An American product with a curious history.
In 1779, Hannon apparently died at sea. (It’s not clear if he was on his way to the West Indies to purchase cacao or just trying to leave his wife.) His widow Elizabeth attempted to continue the business, hiring her husband’s former apprentice to work with Baker, but in 1780, Baker bought Elizabeth’s share, and renamed the product Baker’s Chocolate.
The core of this recipe is Baker’s German’s Sweet Chocolate–named after two Americans, neither of whom were Bakers or German.
Baker continued in the business until 1804, when he handed over the business to his son Edmund. In 1823, Edmund retired, leaving the business to his son, Walter Baker. Walter hired a number of employees over the years, including an English immigrant named Samuel German.
German proved his worth in 1852 when he came up with a special formulation of chocolate. When baking, chocolate could easily become too intense or bitter; by adding more sugar to the bar and reducing the cacao content, it was easier to make a mild chocolate. (Today, we’d go pick up milk chocolate if we wanted something milder, but milk chocolate bars didn’t exist until 1875.)
Later that same year, Walter Baker died, and his brother-in-law, Sidney B. Williams, leased the company from the late Walter’s estate. Williams had the bad taste to die two years later on a trip to Montreal (let that be a lesson to you, travelers).
In 1854, The trustees leased the company to Henry L. Pierce, Walter Baker’s step-nephew, for $9,000 per year; that was $6,000 per year for the physical assets and $3,000 per year to Walter Baker, Jr. for the use of the name “Baker.” In 1895, Pierce incorporated the business as Walter Baker & Co., ending 130 years of family ownership.
In 1896, a group of Boston businessmen led by John Malcolm Forbes bought the company, and the chocolate has been produced ever since, even after being bought by General Foods, and ultimately, by Kraft. And, well… I guess I’ll tell you the mythology of what happened next before I tell you the reality of what happened next.
As the mythology goes, Mrs. George Clay submitted a recipe she titled German Sweet Chocolate Cake to the Dallas Morning News. It ran in the paper’s “Recipe of the Day” feature on June 3, 1957. (The paper sells its archives, else I’d include it here. Congrats, DMN, you’ve thwarted my clever attempt to say you once did something interesting, half a century ago.) The recipe caught on immediately, but the dropped punctuation from the name of Baker’s German’s Sweet Chocolate resulted in Teutonic attribution of this American dessert.
That’s all true. It’s just that it kind of ignores a hundred years of cake-making. The implication of the story is that the German Chocolate Cake jumped out of Mrs. Clay’s imagination like Athena from the head of Zeus. And it didn’t work that way at all. It’s an asinine claim. At best, Mrs. Clay contributed the name and tweaked some existing recipes.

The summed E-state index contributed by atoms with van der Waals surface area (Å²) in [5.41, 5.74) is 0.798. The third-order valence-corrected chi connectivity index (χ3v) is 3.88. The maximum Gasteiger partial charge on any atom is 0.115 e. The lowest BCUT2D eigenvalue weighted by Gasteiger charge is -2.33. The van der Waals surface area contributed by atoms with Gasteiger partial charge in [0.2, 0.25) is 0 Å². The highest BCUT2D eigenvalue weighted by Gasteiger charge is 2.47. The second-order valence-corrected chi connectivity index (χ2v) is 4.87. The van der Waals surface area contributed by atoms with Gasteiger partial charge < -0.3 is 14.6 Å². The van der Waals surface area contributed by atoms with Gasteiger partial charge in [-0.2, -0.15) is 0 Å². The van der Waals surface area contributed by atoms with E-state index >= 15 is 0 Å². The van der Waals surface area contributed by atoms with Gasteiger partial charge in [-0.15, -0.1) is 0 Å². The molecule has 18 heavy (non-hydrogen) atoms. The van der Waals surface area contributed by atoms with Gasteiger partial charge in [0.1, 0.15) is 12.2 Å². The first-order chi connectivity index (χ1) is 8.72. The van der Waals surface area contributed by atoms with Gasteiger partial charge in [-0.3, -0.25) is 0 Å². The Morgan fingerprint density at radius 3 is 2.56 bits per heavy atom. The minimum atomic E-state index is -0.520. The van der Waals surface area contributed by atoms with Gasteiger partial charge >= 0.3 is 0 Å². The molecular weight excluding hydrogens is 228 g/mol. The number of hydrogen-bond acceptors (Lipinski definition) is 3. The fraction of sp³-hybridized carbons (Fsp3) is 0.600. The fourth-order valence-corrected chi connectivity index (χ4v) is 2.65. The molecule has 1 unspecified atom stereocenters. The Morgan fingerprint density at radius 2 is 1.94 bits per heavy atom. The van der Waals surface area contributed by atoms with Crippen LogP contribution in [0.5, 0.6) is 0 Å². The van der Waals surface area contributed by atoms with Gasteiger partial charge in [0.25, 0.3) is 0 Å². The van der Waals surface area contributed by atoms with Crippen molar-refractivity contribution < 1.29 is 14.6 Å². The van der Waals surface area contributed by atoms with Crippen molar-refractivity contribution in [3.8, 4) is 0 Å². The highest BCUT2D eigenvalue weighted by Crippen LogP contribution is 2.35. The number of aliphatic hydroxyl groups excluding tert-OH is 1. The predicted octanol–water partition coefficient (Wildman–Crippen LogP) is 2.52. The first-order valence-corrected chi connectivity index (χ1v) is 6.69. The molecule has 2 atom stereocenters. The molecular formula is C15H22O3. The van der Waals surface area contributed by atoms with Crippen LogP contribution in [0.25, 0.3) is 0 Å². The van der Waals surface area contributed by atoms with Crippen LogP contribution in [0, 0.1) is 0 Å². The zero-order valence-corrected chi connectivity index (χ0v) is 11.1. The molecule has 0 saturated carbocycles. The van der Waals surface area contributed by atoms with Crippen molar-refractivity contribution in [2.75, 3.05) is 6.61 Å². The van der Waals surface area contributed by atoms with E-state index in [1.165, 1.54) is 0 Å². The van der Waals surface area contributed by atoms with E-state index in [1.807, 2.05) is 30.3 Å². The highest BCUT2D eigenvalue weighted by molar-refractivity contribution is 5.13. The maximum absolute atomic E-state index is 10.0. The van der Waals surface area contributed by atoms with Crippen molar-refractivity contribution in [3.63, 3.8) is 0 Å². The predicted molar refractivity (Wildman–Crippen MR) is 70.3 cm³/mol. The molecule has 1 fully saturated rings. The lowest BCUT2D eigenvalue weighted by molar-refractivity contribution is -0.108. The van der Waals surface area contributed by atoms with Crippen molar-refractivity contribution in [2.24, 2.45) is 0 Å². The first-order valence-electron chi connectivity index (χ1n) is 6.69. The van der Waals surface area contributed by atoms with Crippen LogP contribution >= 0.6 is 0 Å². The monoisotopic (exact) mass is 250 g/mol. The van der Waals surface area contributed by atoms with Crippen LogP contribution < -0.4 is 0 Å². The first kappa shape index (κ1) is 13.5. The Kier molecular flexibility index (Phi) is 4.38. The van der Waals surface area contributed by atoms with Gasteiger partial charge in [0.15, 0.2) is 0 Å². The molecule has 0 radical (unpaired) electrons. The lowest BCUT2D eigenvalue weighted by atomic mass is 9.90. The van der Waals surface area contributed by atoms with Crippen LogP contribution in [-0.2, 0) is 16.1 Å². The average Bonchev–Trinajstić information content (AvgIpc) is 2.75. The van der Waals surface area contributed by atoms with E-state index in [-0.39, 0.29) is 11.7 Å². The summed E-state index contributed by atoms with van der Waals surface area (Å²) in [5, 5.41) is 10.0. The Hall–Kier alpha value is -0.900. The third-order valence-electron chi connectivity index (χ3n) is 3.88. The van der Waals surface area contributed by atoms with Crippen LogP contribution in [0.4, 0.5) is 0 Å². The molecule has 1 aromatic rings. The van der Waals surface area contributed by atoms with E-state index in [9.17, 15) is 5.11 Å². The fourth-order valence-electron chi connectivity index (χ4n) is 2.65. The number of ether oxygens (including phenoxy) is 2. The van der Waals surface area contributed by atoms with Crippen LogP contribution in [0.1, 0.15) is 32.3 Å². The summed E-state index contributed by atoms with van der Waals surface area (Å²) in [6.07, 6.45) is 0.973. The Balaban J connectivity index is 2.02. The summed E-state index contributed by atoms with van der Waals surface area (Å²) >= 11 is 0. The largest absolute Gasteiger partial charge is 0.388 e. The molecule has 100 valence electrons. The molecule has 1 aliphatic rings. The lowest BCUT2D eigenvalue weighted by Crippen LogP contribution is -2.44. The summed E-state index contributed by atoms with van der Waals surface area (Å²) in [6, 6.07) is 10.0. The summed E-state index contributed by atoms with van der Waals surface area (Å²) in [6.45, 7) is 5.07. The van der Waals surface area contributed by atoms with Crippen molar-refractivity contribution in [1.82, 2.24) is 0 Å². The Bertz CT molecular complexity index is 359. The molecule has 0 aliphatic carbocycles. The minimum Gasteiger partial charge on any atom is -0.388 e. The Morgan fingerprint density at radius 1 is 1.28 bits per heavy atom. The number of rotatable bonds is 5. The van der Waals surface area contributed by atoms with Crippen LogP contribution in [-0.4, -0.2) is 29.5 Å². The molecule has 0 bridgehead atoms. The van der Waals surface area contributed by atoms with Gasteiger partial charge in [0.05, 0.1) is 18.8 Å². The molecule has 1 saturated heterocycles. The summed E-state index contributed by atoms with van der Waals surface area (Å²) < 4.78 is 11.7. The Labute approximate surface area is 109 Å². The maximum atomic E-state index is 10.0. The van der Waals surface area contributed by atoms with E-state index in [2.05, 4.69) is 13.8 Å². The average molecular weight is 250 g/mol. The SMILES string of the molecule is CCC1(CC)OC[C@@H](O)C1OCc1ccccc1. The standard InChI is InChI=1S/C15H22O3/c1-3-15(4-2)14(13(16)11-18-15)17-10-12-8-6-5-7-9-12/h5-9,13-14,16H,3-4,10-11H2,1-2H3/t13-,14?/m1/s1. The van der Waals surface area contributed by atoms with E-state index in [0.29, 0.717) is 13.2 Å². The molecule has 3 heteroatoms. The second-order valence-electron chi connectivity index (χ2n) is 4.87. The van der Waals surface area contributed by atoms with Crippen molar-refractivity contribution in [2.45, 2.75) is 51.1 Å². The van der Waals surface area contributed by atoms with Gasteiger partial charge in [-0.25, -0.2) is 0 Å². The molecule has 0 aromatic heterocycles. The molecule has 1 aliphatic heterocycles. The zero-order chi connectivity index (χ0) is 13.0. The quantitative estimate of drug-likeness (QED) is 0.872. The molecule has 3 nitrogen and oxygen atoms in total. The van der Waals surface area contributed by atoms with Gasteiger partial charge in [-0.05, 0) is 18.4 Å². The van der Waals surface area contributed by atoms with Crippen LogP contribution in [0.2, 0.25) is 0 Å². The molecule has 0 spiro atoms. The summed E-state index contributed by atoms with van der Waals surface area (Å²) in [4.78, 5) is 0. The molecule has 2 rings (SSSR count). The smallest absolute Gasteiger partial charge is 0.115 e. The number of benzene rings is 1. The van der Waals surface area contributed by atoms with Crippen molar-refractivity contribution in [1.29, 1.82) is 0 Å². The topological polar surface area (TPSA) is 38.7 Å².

Or consider the Feb. 8, 1951 edition of The Sydney Morning Herald, which has a recipe for a chocolate cake with walnuts and coconut. Or this ad in the Aug. 21, 1951 edition of The (Spokane, Wash.) Spokesman-Review that suggests topping devil’s food cake with coconut and chopped nuts. Or the Dec. 11, 1953 recipe in the St. Petersburg Times for French Chocolate Cake that calls for melted chocolate, buttermilk, and coconut. And these are just the obvious ones, ignoring the pay-per-view sources and the chocolate nut layer cake that won the 1953 bake-off.
This isn’t to diminish the recipe or Mrs. Clay’s role in popularizing it, even if the primary asset she added to the recipe was the poor attribution to Mr. German in the name. And we all love a good mythology. But we love a good recipe more, and this one doesn’t need the window-dressing, because the actual story of Baker’s German’s Sweet Chocolate Cake is plenty absurd.
After all, the core of this recipe is Baker’s German’s Sweet Chocolate–named after two Americans, neither of whom were Bakers or German.
From the box of L.S. from Joplin, Missouri.
German’s Chocolate Cake
1 package Baker’s German’s Sweet Chocolate
1/2 cup boiling water
1 cup butter*
2 cups sugar
4 egg yolks, unbeaten
1 teaspoon vanilla
1/2 teaspoon salt
1 teaspoon soda
2-1/2 cups sifted Swans Down Cake Flour
1 cup buttermilk
4 egg whites
*Or use margarine or other shortening.
Melt chocolate in 1/2 cup boiling water. Cool. Cream butter and sugar until light and fluffy. Add egg yolks one at a time, and beat well after each. Add the melted chocolate and vanilla. Mix well.
Sift together the salt, soda, and flour. Then add alternately with buttermilk to chocolate mixture, beating well. Beat until batter is smooth.
Beat egg whites until stiff peaks form. Fold into batter. Pour into three 8- or 9-inch cake layer pans, lined on bottoms with paper. Bake in moderate oven (350 deg. F.) 35 to 40 minutes. Cool. Frost tops only with Coconut-Pecan Frosting (below), or use any favorite frosting or whipped cream.
Coconut-Pecan Frosting. Combine 1 cup of evaporated milk, 1 cup of sugar, 3 egg yolks, 1/4 pound margarine, and 1 teaspoon vanilla in saucepan. Cook and stir over medium heat until mixture thickens–takes about 12 minutes.
Add about 1-1/3 cups Baker’s Coconut and 1 cup of chopped pecans. Beat until frosting is cool and thick enough to spread. Makes 2-2/3 cups.
Cake isn’t usually my go-to dessert. But German Chocolate Cake is my husband’s favorite, so I made this for his birthday. Delicious! This recipe is a keeper.